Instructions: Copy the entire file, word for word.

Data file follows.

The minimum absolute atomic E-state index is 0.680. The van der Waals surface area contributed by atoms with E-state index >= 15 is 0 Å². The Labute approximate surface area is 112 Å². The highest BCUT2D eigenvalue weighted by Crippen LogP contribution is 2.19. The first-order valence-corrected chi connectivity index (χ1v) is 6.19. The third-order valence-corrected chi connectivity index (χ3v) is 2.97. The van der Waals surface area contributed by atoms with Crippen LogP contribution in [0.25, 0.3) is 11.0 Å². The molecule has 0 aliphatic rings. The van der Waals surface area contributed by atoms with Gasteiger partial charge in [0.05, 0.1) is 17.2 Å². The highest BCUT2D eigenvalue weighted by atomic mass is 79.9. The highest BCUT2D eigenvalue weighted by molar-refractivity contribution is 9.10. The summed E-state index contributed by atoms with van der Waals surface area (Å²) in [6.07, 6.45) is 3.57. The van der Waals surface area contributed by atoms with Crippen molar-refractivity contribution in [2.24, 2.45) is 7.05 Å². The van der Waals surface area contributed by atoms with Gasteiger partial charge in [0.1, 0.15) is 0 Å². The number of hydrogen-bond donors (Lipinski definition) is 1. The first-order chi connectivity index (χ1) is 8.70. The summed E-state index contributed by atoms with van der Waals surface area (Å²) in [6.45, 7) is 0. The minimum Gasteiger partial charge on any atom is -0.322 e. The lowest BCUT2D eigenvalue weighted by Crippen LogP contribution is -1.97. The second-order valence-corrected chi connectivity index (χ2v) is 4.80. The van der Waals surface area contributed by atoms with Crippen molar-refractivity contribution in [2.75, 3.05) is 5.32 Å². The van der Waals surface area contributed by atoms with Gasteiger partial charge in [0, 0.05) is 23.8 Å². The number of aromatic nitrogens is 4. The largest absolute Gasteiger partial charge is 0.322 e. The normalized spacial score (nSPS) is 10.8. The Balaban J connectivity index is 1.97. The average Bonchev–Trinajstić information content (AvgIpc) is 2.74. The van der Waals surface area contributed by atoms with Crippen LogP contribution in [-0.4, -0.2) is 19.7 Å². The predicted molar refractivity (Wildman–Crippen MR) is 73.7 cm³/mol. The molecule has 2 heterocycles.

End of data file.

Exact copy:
The minimum absolute atomic E-state index is 0.680. The van der Waals surface area contributed by atoms with E-state index >= 15 is 0 Å². The Labute approximate surface area is 112 Å². The highest BCUT2D eigenvalue weighted by Crippen LogP contribution is 2.19. The first-order valence-corrected chi connectivity index (χ1v) is 6.19. The third-order valence-corrected chi connectivity index (χ3v) is 2.97. The van der Waals surface area contributed by atoms with Crippen LogP contribution in [0.25, 0.3) is 11.0 Å². The molecule has 0 aliphatic rings. The van der Waals surface area contributed by atoms with Gasteiger partial charge in [0.05, 0.1) is 17.2 Å². The highest BCUT2D eigenvalue weighted by atomic mass is 79.9. The highest BCUT2D eigenvalue weighted by molar-refractivity contribution is 9.10. The summed E-state index contributed by atoms with van der Waals surface area (Å²) in [6.07, 6.45) is 3.57. The van der Waals surface area contributed by atoms with Crippen molar-refractivity contribution in [2.24, 2.45) is 7.05 Å². The van der Waals surface area contributed by atoms with Gasteiger partial charge in [0.1, 0.15) is 0 Å². The number of hydrogen-bond donors (Lipinski definition) is 1. The first-order chi connectivity index (χ1) is 8.70. The summed E-state index contributed by atoms with van der Waals surface area (Å²) in [6.45, 7) is 0. The minimum Gasteiger partial charge on any atom is -0.322 e. The lowest BCUT2D eigenvalue weighted by Crippen LogP contribution is -1.97. The second-order valence-corrected chi connectivity index (χ2v) is 4.80. The van der Waals surface area contributed by atoms with Crippen molar-refractivity contribution in [2.75, 3.05) is 5.32 Å². The van der Waals surface area contributed by atoms with Gasteiger partial charge in [0, 0.05) is 23.8 Å². The number of aromatic nitrogens is 4. The largest absolute Gasteiger partial charge is 0.322 e. The normalized spacial score (nSPS) is 10.8. The Balaban J connectivity index is 1.97. The average Bonchev–Trinajstić information content (AvgIpc) is 2.74. The van der Waals surface area contributed by atoms with Crippen LogP contribution in [-0.4, -0.2) is 19.7 Å². The predicted molar refractivity (Wildman–Crippen MR) is 73.7 cm³/mol. The molecule has 2 heterocycles.